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News Article | May 15, 2017
Site: news.yahoo.com

TOKYO (AP) — Toshiba, whose U.S. nuclear unit Westinghouse has filed for bankruptcy protection, is reporting a 950 billion yen ($8.4 billion) net loss for the fiscal year ended March. The Japanese electronics giant's results have failed to win auditors' approval from the previous quarter, after questions were raised over the acquisition of U.S. nuclear construction company CB&I Stone and Webster. Tokyo-based Toshiba Corp. called the results released Monday as projections, rather than results, since they lack the company's auditors' approval, but it was in line with what it had said recently. The loss was about double the 460 billion yen ($4.1 billion) loss racked up the previous fiscal year. Toshiba, whose products include computer chips and household appliances, acquired Westinghouse in 2006. Its president, Satoshi Tsunakawa, has recently said the strategy based on Westinghouse was a mistake, and has promised it won't take on new nuclear projects. Toshiba has been trying to sell its computer-chip business to shore up its finances, but has become embroiled in a dispute with U.S. joint venture partner Western Digital, which is demanding that Toshiba not sell it to anyone else. Western Digital said that several of its SanDisk subsidiaries have filed a request for arbitration with the ICC International Court of Arbitration over its NAND flash-memory joint ventures with Toshiba. The request seeks to stop Toshiba's sale without SanDisk's consent, arguing that it would be violation of the joint venture agreement. The arbitration will take place in San Francisco, it said Sunday in a statement. "Seeking relief through mandatory arbitration was not our first choice in trying to resolve this matter. However, all of our other efforts to achieve a resolution to date have been unsuccessful, and so we believe legal action is now a necessary next step," said Western Digital Chief Executive Steve Milligan. Tsunakawa said he doesn't think Western Digital can block Toshiba. "With regards to your first question as to whether this may delay bidding procedures, we will make effort to dispel such concerns by explaining to all potential bidders the validity of Toshiba's position," he told reporters. Toshiba also said it expects to return to profit for the fiscal year through March 2018, of 50 billion yen ($442 million). Costs in the nuclear industry have ballooned since the March 2011 tsunami in northeastern Japan, when three reactors at the Fukushima Dai-ichi nuclear plant sank into meltdowns, and stricter safeguards are required to operate and build reactors. Her work can be found at https://www.apnews.com/search/yuri%20kageyama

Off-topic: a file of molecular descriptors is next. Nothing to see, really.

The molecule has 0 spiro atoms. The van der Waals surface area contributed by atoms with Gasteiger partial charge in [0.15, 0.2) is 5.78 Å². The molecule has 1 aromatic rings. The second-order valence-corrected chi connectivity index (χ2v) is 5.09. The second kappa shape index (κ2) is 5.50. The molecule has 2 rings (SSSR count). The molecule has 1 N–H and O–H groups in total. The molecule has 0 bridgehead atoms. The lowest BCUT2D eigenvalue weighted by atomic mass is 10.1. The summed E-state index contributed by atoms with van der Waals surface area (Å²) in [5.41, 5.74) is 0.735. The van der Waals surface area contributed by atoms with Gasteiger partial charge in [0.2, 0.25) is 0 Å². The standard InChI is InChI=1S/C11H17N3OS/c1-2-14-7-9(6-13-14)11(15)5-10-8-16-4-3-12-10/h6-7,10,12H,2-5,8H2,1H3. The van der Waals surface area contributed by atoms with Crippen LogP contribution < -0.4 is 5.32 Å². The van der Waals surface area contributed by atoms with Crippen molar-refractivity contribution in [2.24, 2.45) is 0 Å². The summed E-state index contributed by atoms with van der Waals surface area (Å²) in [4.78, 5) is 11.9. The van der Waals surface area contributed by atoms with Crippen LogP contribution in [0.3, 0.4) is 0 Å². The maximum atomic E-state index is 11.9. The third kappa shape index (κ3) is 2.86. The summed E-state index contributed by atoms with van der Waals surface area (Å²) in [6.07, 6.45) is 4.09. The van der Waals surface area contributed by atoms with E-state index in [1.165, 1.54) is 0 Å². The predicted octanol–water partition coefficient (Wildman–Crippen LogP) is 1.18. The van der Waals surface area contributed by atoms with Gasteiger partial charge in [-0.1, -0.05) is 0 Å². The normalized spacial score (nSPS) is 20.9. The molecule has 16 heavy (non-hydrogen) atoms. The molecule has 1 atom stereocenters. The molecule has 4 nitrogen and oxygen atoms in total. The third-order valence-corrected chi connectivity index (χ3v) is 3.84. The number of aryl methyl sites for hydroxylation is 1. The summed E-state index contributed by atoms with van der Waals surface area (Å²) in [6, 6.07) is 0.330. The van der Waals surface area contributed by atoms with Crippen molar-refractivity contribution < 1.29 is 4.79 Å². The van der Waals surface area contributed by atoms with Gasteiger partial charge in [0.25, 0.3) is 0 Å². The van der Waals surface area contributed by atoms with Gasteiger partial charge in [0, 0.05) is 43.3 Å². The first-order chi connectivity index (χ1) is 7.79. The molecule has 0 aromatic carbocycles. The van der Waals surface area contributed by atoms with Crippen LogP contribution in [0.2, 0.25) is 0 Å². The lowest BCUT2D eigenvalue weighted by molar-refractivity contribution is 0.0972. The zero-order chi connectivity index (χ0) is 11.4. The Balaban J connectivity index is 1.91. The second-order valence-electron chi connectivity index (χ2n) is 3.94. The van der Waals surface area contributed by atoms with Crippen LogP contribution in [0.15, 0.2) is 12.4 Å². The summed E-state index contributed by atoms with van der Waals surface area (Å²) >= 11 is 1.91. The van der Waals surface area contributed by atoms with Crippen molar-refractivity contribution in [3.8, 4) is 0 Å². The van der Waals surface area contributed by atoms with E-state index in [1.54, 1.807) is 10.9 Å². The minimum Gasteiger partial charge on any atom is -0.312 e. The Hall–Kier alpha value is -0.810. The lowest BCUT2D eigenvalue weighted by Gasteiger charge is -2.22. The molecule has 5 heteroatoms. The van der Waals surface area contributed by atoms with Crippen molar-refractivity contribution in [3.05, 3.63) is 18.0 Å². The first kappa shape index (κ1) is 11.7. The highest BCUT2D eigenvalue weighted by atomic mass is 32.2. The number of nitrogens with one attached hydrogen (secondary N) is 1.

News Article | February 20, 2017
Site: www.theenergycollective.com